Posted on Jul 23, 2021 at 7:42 PMUpdated on Jul 23, 2021, 7:47 PM
Another blow for Deutsche Bank. According to information gathered by Bloomberg, Germany’s largest bank is accused of turning a blind eye for several years to a Ponzi scheme involving fraudulent investments in Florida.
It was the liquidators of two funds based in the Cayman Islands, now bankrupt, who sued Deutsche Bank in courts in New York, as well as in Florida. The court files filed by the liquidators accuse the German bank of having allowed a “large-scale theft”, causing millions of dollars in losses.
One of the two complaints was filed in 2020 by the judicial liquidators of Madison Asset LLC. The second was filed at the beginning of July by the liquidators of a group of companies named Biscayne, which has invested in real estate in Florida.
A well-oiled Ponzi scheme
The fault of Deutsche Bank? To have protected the accounts of certain entities involved in a Ponzi scheme, despite multiple warnings and sanctions from the American financial markets authority targeting the two funds based in the Cayman Islands. The complaint also states that the bank failed to comply with its own anti-money laundering rules.
Concretely, Madison Asset and Biscayne would have used front companies as well as accounts affiliated with Deutsche Bank in order to camouflage important debts. These manipulations would have made it possible to raise financing from investors to bail out companies deemed insolvent. The new money thus collected was also used to repay debts and previous investors. The funds have also benefited the instigators of the financing package themselves, said the US authorities.
Deutsche Bank denies outright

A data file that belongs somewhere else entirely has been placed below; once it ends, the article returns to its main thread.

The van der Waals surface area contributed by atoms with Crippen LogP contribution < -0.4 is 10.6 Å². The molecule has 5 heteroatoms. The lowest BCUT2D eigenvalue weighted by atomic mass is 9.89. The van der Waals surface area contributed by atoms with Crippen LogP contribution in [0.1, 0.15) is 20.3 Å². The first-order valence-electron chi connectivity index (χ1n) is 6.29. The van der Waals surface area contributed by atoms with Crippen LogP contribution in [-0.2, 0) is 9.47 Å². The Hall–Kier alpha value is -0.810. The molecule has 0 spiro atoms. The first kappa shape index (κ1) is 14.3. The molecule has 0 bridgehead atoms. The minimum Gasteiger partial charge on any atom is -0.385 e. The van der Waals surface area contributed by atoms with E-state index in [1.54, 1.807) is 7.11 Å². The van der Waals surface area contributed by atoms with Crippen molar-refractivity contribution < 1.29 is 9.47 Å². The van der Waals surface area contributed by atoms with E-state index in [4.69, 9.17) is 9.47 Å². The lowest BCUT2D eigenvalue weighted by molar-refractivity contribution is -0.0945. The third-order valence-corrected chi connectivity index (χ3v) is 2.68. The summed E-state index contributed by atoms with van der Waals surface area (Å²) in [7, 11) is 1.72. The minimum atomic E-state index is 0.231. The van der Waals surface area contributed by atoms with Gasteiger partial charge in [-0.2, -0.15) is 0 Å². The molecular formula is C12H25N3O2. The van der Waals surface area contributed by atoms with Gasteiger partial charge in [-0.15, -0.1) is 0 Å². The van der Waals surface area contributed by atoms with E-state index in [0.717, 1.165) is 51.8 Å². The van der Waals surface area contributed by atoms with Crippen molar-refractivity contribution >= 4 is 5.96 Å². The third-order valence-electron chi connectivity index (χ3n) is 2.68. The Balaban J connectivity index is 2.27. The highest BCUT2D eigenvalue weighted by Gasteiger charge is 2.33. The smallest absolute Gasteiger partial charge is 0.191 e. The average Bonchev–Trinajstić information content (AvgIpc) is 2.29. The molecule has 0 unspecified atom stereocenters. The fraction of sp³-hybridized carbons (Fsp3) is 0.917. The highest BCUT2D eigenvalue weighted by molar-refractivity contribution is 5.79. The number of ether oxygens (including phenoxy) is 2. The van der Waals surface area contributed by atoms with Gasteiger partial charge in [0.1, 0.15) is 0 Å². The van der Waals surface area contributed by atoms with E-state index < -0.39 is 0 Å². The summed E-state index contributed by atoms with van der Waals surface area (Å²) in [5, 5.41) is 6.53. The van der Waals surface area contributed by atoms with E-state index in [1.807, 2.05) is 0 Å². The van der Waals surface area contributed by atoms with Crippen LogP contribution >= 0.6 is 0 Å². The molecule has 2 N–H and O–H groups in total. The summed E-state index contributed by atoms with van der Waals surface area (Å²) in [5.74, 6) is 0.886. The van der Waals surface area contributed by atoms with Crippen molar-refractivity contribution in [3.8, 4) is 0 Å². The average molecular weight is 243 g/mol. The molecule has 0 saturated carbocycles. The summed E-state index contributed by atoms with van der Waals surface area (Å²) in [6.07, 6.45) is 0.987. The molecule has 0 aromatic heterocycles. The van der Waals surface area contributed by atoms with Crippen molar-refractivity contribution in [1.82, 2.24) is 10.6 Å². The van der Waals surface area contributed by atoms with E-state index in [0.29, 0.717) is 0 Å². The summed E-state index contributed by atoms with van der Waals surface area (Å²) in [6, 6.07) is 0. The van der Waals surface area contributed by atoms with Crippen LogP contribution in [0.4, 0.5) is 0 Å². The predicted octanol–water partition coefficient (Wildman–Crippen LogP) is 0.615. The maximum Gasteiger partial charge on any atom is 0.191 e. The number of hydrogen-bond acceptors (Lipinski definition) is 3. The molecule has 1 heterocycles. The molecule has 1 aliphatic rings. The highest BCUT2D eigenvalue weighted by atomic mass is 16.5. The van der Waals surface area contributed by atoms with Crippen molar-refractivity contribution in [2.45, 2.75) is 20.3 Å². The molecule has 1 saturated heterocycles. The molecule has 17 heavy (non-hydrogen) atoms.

“These allegations lack credibility and we will continue to defend ourselves vigorously,” responded a spokesman for Deutsche Bank in an email quoted by Bloomberg.
For several years, Deutsche Bank has been embroiled in various accusations of negligence, including the checks that the bank is supposed to carry out internally. The German group has also recently had to spend billions of dollars to close civil and criminal cases.
More recently, the German bank had been accused of fraudulent sales in Spain. The US Federal Reserve had imposed sanctions on Deutsche Bank, while the German financial authority, BaFin, had broadened the powers of the anti-money laundering officer it had installed within the group.
Insufficient anti-money laundering control
The two complaints against the two failed funds highlight Deutsche Bank’s recurring inadequacies in terms of anti-money laundering control, Bloomberg says.
Two people involved in the operations of the Cayman Islands-based funds, including the one who opened an account at Deutsche Bank for the Madison fund in 2014, have already pleaded guilty to money laundering.
According to one of the complaints, employees of Deutsche Bank had warned their superiors in 2016 of “suspicious activity” on the accounts in question, but the bank has not taken a decision to definitively resolve the problem. Worse: according to the liquidators, Deutsche Bank continued to offer its services to the two Cayman Islands entities, despite a formal notice from the US financial markets authority against the two funds.